Don't you wish you were treated like a Big Bank?

United States
May 26, 2010 8:03pm CST
Bank of America and Citi announced that they "accidentally" reported as much as $10 billion a quarter in income that really wasn't. Now, if you personally were to do this, than you would open yourself up to lawsuits, and possible prosecution by the government. As the company puts it, this is a minute part of their business, but that is still a lot of money. What do you think of this? http://www.cnbc.com/id/37366067
2 responses
@Taskr36 (13925)
• United States
27 May 10
Replace "possible prosecution" with "brutal prosecution" and you've got it. This is all part of the "too big to fail" crap. See they're also too big to prosecute. Oh sure, they might make a token example of an exec here and there, but they're never really going to hold them responsible for their actions. Everyone knows those two banks have been the worst in the country for a long long time. Obama is proving that he is just as weak with banks as Bush.
2 people like this
• United States
28 May 10
I agree with you Taskr, if anyone will be blamed it will be some enter level person who will be the scapegoat. It is so sad that corporate crooks are smarter than the government watchdogs.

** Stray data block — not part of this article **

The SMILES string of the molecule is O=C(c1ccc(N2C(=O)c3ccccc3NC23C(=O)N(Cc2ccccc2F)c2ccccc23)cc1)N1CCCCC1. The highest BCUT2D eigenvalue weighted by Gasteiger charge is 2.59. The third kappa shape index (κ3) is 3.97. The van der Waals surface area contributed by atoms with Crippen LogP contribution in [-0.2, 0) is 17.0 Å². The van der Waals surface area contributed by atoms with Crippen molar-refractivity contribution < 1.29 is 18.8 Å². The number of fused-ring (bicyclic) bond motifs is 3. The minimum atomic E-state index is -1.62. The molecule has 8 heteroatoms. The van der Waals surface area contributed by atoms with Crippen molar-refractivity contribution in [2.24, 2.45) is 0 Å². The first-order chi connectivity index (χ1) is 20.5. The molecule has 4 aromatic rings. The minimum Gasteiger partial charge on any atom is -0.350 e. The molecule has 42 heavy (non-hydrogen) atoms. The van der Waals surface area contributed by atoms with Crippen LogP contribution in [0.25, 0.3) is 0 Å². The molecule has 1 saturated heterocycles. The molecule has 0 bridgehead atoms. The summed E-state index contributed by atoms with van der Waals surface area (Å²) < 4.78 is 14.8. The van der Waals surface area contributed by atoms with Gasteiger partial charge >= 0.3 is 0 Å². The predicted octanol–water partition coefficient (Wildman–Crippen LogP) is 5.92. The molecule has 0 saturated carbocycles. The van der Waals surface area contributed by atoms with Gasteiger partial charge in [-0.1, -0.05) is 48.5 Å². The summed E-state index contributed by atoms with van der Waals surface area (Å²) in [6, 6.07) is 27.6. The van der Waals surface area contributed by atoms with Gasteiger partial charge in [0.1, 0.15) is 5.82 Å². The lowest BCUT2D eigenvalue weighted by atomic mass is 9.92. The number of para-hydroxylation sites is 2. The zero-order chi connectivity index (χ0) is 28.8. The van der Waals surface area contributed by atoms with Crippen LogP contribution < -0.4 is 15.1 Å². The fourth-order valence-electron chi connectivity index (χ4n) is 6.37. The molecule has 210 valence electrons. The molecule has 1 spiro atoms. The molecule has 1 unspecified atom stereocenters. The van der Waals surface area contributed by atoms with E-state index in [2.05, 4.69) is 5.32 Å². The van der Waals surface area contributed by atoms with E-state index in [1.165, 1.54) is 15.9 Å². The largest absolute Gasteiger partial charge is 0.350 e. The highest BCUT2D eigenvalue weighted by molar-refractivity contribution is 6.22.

@Taskr36 (13925)
• United States
28 May 10
Yeah, they'll likely promote some poor schmo just in time to take the fall, kind of like in Fun with D!ck and Jane when the guy gets the promotion, and makes an appearance on TV where suddenly the company is dissolving and the guy in charge is moving all his money to the Cayman Islands.
• United States
28 May 10
I have never seen that movie, but it did sound funny.
@EvanHunter (4028)
• United States
28 May 10
Must be nice to accidentally hide $10 billion. You know what I left out less than $300 dollars in income and the IRS was all over it. But I am sure that they will be forgiven since its only 1% and its only $10 billion!
• United States
28 May 10
I think it would be interesting to look at the stock sales of the executives of both banks. $10 billion in profit instead of lose could be the difference between a good quarter, and a bad one.